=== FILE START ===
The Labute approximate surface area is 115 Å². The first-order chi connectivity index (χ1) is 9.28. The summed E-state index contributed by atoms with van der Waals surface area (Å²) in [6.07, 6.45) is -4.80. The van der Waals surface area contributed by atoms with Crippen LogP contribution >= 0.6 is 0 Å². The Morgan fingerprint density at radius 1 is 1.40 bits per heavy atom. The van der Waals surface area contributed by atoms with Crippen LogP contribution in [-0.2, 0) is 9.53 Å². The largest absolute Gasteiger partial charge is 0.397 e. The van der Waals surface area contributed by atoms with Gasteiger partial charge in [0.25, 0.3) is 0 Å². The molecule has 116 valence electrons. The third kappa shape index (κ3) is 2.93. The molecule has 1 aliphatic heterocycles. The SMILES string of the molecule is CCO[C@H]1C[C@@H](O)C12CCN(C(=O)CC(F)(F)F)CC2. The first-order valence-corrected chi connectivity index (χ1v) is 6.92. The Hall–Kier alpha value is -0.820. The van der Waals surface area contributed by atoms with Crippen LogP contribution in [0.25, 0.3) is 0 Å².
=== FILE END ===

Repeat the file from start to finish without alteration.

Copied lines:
The Labute approximate surface area is 115 Å². The first-order chi connectivity index (χ1) is 9.28. The summed E-state index contributed by atoms with van der Waals surface area (Å²) in [6.07, 6.45) is -4.80. The van der Waals surface area contributed by atoms with Crippen LogP contribution >= 0.6 is 0 Å². The Morgan fingerprint density at radius 1 is 1.40 bits per heavy atom. The van der Waals surface area contributed by atoms with Crippen LogP contribution in [-0.2, 0) is 9.53 Å². The largest absolute Gasteiger partial charge is 0.397 e. The van der Waals surface area contributed by atoms with Gasteiger partial charge in [0.25, 0.3) is 0 Å². The molecule has 116 valence electrons. The third kappa shape index (κ3) is 2.93. The molecule has 1 aliphatic heterocycles. The SMILES string of the molecule is CCO[C@H]1C[C@@H](O)C12CCN(C(=O)CC(F)(F)F)CC2. The first-order valence-corrected chi connectivity index (χ1v) is 6.92. The Hall–Kier alpha value is -0.820. The van der Waals surface area contributed by atoms with Crippen LogP contribution in [0.25, 0.3) is 0 Å².